A WIDE range of on-the-ground environmental projects have been granted funding by the Bega Valley Shire Council.
Through its annual Community Environment Grants program, the BVSC has allocated nine different community groups a share of $40,000.
Among the projects successful with grant applications are the Bega River and Wetlands Landcare group (BRAWL), Candelo Landcare, the On-Track Racecourse Committee, Bermagui Flora and Fauna Reserve Trust and the Women’s Resource Centre.
The most ingenious of the grant applications came from the Southern Women’s Group Women’s Resource Centre.
It has come up with a unique project that had several councillors applauding its worth.
Working in partnership with Bega Cheese, Spiral Gallery and the Bega Library, the Women’s Resource Centre will develop an art project utilising packaging waste from Bega Cheese.
The objective is to create engaging artistic displays and sculptures that will ultimately educate the public on the importance of reducing waste – or reimagining what can be done with it.
The BVSC agreed to put $2200 towards the project.
Meanwhile, BRAWL’s ongoing rehabilitation of the Bega River can continue with $3510 to put towards weed removal and revegetation at “The Junction” – where the Bega and Brogo Rivers join.
Candelo Landcare will receive its requested $5840 for work to rehabilitate the Candelo River through town, while On-Track will use its $3000 grant to fund revegetation of the riparian area adjacent to the old Bega racecourse pavilion.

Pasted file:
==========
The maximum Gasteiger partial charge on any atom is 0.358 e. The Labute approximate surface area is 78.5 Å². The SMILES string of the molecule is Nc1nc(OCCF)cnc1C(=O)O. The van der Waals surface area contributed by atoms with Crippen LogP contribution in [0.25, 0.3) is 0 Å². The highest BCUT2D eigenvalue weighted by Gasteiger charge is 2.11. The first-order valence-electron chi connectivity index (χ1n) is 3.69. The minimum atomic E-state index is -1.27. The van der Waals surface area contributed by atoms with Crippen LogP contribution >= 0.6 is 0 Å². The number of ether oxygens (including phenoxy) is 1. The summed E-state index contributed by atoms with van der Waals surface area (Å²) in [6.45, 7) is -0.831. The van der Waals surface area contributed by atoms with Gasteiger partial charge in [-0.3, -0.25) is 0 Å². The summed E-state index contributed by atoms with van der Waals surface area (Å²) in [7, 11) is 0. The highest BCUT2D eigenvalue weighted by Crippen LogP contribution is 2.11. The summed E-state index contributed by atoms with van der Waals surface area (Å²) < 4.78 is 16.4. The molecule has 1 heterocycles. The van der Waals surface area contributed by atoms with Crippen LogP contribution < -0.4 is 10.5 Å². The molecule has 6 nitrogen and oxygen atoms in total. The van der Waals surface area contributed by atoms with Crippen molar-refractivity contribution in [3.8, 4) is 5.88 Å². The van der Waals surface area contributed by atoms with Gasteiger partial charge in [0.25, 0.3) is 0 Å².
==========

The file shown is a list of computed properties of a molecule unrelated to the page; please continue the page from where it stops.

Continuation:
It is the first year the Bermagui Reserve Trust applied for funding, and it will receive $4700 to put towards the first stage of a multi-stage project removing weeds around the Bermagui North lagoon.
MONEY granted to nine community groups for environmental projects is one of the good news stories of special rate variations says the Bega Valley Shire Council.
The BVSC allocated $40,000 for its 2014-15 Community Environment Grant program.
The money is sourced through an environment levy charged as part of shire residents’ general rates.
BVSC group manager for planning and environment Andrew Woodley explained the levy goes back about 10 years and raises $400,000 annually.
“It funds a lot of council’s own environmental initiatives and then $40,000 is set aside each year for this grants program,” Mr Woodley said.
Finance manager Lucas Scarpin said it was a good example of a special rate variation at work.
“Up until 10 years ago there was a mandatory levy council had to charge ratepayers, which was then withdrawn,” Mr Scarpin said.
“Council had the foresight to request a special variation equal to the value of the mandatory levy.
“It was approved in an ongoing capacity and is put back in to the community through environmental projects.”